Town and Country; or, life at home and abroad, without and within us eBook

This eBook from the Gutenberg Project consists of approximately 291 pages of information about Town and Country; or, life at home and abroad, without and within us.

“Here,” he continued, handing him a paper, “this is the deed of a house on—­street, valued at eight thousand dollars; accept it as a present from me to you and your family, and remember this, that a kind word is of more value than gold or precious stones.  It was that which saved you, and by that you may save others.  Good-evening; I will see you at the store tomorrow.”

Having said this, he left, waiting not to receive the thanks that grateful hearts desired to render him.

And now, reader, our story is ended.  If you have followed us thus far, neglect not to receive what we have faintly endeavored to inculcate; and ever remember, while treading life’s thorny vale, that “a kind word is of more value than gold or precious stones.”

THE LOVE OF ELINORE.

    She stood beside the sea-shore weeping,
    While above her stars were keeping
        Vigils o’er the silent deep;
    While all others, wearied, slumbered,
    She the passing moments numbered,
        She a faithful watch did keep.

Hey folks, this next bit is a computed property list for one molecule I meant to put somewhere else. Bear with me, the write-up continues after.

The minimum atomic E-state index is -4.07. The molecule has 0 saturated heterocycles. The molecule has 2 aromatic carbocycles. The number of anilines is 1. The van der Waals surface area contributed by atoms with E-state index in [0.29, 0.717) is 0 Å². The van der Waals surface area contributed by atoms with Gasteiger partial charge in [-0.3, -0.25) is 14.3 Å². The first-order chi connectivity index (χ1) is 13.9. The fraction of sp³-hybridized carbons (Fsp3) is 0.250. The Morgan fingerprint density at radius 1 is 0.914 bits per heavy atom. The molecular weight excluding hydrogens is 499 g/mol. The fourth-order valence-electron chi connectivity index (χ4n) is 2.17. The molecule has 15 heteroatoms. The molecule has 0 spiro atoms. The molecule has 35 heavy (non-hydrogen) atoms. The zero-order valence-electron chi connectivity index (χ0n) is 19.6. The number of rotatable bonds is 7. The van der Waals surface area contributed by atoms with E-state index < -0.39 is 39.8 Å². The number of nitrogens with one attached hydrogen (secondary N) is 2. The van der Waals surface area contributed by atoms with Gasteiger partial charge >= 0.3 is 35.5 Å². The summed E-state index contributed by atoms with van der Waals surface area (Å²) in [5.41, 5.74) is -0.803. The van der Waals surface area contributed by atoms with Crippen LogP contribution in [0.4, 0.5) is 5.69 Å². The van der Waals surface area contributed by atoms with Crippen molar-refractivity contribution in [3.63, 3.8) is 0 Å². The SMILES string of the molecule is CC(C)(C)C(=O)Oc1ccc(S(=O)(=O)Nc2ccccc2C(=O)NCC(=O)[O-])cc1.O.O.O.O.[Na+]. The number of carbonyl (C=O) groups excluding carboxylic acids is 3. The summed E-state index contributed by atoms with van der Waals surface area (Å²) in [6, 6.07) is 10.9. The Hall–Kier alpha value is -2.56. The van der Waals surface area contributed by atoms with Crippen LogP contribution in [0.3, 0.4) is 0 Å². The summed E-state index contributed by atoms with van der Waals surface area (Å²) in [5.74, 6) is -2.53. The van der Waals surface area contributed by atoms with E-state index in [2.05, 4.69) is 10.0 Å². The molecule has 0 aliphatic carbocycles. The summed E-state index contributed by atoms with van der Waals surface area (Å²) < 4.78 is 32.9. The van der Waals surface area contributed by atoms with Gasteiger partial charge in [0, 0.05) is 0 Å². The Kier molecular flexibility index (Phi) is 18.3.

Him she loved had long departed,
    And she wandered, broken-hearted,
        Breathing songs he loved to hear. 
    Friends did gather round to win her,
    But the thoughts that glowed within her
        Were to her most fond and dear. 
    In her hand she held bright flowers,
    Culled from Nature’s fairest bowers;
        On her brow, from moor and heath,
    Bright green leaves and flowers did cluster,
    Borrowing resplendent lustre
        From the eyes that shone beneath. 
    Rose the whisper, “She is crazy,”
    When she plucked the blooming daisy,
        Braiding it within her hair;
    But they knew not, what of gladness
    Mingled with her notes of sadness,
        As she laid it gently there. 
    For her loved one, ere he started,
    While she still was happy-hearted,
        Clipped a daisy from its stem,
    Placed it in her hair, and told her,
    Till again he should behold her,
        That should be her diadem. 
    At the sea-side she was roaming,
    When the waves were madly foaming,
        And when all was calm and mild,
    Singing songs,—­she thought he listened,—­
    And each dancing wave that glistened
        Loved she as a little child. 
    For she thought, in every motion
    Of the ceaseless, moving ocean,
        She could see a friendly hand
    Stretched towards the shore imploring,
    Where she stood, like one adoring,
        Beckoning to a better land. 
    When the sun was brightly shining,
    When the daylight was declining,
        On the shore she’d watch and wait,
    Like an angel, heaven-descending,
    ’Mid the ranks of mortals wending,
        Searching for a missing mate. 
    Years passed on, and when the morning
    Of a summer’s day gave

Copyrights
Project Gutenberg
Town and Country; or, life at home and abroad, without and within us from Project Gutenberg. Public domain.
Follow Us on Facebook